Book: One Fifth Avenue
Depressed after the coming and going of the Sex and the City movie, I desperately searched for something to fill the void, but Candace Bushnell’s new novel “One Fifth Avenue” wasn’t even a temporary fix.
The book enticed with the cover promising the glamour and drama that New York City always comes with.
But after cracking it open, it disappointed with filthy-rich middle-aged characters who are unhappy and bored with their social status and their lives.
The story revolves around the posh residents of One Fifth Avenue. When Mrs. Houghton, an elderly woman living in the 7,000 square-foot penthouse of One Fifth, dies, a rush to acquire, and to spy on whomever acquires her property ensues.
Almost 20 over-privileged characters are poorly linked through the building on One Fifth Avenue, and to all of them the building represents success.
To me, One Fifth Avenue represents a flimsy plot, flat dialogue and a serious lack of significance.
I felt no connection or sympathy for the characters, and was left unsatisfied that they couldn’t keep up with the fast-paced witty conversation like Carrie, Samantha, Miranda, and Charlotte.
Is this how Bushnell, who turns 50 this year, now feels about the socialites of New York City?
If so, wealth sure doesn’t buy happiness. In fact, the tone of this book is right on track with Notorious B.I.G.’s “Mo Money Mo Problems.”
I was sad to say this book couldn’t live up to my hopes of it being my next guilty pleasure.
I’ll have to wait until the Sex and the City movie sequel comes to theaters.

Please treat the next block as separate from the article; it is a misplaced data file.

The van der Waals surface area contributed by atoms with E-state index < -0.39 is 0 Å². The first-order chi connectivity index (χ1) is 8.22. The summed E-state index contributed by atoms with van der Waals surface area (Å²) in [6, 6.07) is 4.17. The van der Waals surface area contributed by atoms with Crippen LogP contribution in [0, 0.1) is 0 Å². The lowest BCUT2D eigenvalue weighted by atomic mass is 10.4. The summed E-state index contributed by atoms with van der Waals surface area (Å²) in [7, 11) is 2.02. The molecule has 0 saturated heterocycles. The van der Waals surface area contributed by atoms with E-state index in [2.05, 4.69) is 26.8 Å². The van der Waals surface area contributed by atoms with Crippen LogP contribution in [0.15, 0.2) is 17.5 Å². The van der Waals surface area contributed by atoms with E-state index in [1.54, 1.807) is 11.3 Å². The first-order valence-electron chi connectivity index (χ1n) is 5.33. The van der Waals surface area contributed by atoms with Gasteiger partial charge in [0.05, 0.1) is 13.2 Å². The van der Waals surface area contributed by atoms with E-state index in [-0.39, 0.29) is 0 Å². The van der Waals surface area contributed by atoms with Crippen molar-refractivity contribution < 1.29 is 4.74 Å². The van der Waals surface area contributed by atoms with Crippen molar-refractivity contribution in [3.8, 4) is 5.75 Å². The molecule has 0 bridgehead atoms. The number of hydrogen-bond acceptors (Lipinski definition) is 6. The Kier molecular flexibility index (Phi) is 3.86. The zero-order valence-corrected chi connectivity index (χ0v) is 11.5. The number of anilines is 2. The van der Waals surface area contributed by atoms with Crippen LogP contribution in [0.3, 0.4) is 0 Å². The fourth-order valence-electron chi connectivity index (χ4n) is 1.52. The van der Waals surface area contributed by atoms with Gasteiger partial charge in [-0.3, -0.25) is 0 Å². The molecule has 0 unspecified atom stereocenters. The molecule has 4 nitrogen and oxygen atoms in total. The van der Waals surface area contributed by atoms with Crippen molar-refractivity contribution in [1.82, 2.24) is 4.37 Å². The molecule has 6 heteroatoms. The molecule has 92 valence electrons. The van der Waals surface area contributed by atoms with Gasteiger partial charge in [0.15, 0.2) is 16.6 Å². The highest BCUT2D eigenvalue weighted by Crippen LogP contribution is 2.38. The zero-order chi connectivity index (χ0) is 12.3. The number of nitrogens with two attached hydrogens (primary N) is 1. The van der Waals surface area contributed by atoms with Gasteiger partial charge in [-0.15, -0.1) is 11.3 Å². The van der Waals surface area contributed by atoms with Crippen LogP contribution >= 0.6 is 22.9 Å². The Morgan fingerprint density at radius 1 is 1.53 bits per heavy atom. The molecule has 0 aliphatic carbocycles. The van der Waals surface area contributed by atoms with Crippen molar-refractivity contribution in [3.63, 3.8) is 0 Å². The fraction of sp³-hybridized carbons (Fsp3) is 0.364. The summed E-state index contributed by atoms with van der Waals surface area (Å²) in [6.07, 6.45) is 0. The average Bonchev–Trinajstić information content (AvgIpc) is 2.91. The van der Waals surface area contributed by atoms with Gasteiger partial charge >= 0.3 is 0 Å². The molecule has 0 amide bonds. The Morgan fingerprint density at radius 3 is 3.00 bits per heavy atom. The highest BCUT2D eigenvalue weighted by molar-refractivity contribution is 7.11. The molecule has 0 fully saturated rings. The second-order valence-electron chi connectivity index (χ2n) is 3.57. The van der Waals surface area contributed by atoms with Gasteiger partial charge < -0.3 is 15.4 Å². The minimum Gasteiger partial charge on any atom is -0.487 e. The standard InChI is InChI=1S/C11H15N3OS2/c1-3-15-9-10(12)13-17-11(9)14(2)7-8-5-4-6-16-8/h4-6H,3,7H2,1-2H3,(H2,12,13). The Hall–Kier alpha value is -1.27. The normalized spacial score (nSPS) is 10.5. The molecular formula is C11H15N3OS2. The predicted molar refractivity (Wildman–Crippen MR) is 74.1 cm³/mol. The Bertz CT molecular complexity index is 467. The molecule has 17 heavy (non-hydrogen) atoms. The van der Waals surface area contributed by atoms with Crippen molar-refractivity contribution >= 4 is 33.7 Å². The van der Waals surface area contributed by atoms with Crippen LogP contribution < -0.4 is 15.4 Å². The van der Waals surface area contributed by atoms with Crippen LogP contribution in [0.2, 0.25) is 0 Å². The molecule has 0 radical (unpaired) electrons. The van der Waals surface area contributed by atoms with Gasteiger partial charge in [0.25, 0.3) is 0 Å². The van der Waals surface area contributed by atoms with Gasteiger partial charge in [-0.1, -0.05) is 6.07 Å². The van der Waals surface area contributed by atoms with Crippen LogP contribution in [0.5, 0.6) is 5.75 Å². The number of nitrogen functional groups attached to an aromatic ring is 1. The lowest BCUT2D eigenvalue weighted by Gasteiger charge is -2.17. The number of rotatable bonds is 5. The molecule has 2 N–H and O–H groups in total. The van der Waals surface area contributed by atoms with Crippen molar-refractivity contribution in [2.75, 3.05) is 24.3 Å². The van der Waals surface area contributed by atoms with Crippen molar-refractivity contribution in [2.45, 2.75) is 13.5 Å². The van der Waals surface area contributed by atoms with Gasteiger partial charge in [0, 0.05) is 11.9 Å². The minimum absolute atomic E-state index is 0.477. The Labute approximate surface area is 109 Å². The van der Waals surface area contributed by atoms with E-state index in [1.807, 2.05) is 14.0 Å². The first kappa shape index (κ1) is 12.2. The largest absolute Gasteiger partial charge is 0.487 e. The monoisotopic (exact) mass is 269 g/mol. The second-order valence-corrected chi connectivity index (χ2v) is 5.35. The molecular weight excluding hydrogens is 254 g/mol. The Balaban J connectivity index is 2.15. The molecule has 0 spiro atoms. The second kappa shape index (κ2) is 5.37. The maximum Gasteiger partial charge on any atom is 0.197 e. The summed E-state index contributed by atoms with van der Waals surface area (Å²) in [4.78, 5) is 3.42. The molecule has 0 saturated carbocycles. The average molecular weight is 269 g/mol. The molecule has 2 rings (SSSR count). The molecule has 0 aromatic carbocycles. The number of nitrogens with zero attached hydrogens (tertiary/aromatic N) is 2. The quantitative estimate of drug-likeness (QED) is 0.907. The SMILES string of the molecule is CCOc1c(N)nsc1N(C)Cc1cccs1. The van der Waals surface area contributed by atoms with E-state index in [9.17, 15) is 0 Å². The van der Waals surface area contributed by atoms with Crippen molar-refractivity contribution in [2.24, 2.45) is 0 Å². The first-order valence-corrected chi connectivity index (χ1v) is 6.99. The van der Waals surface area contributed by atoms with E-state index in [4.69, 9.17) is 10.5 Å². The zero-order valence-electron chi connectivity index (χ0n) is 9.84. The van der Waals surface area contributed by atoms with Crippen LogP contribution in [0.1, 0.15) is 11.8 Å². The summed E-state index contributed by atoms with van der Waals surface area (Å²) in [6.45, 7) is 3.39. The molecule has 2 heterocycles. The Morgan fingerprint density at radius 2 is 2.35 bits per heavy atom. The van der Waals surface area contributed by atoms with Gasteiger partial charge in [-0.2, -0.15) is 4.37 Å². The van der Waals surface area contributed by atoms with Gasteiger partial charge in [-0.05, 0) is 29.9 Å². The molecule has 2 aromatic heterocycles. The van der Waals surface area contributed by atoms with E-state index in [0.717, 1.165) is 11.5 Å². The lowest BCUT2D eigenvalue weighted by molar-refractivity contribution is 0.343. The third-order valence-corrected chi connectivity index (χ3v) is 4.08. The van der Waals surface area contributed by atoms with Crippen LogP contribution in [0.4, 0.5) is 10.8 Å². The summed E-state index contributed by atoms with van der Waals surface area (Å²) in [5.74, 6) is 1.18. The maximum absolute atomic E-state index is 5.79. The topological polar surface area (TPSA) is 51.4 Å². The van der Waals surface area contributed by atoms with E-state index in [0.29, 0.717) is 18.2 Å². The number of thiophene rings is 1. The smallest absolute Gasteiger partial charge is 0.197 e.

I just hope that this book isn’t a sign of what’s to come in the next stage of my four fabulous women’s lives.
Plot: When best friends Liv (Kate Hudson) and Emma (Anne Hathaway) get engaged, a scheduling error makes them rivals for the same wedding day and venue!
Review: Despite being completely predictable from scene one, this movie is actually very funny and extremely charming, thanks mostly to the performances of Kate Hudson and Anne Hathaway; playing polar opposite personalities, Hudson as a cutthroat attorney and Hathaway as the friendly teacher whose coworkers constantly walk all over her.
As the story moves along Emma reveals more and more of her passive tendencies when she initially offers to move her wedding date for her friends benefit and Liv shows more of her aggressive nature as she pushes the people taking care of her wedding around.
Each of them has something important to learn from the other, but don’t seem to see it as they both trash each others’ wedding plans (the video feed from an old bachelorette party is particularly funny).
Aside from the predictability of the story, it’s length (or lack of it) cuts down on any supporting character development, which is virtually non-existent.
Other family members are barely mentioned in passing.
Candice Bergen has the biggest supporting role as the woman responsible for the whole mess, but she doesn’t come off as being that important.
In the end, this is a funny comedy, but its short length cuts down on character development. It’s probably best as a rental.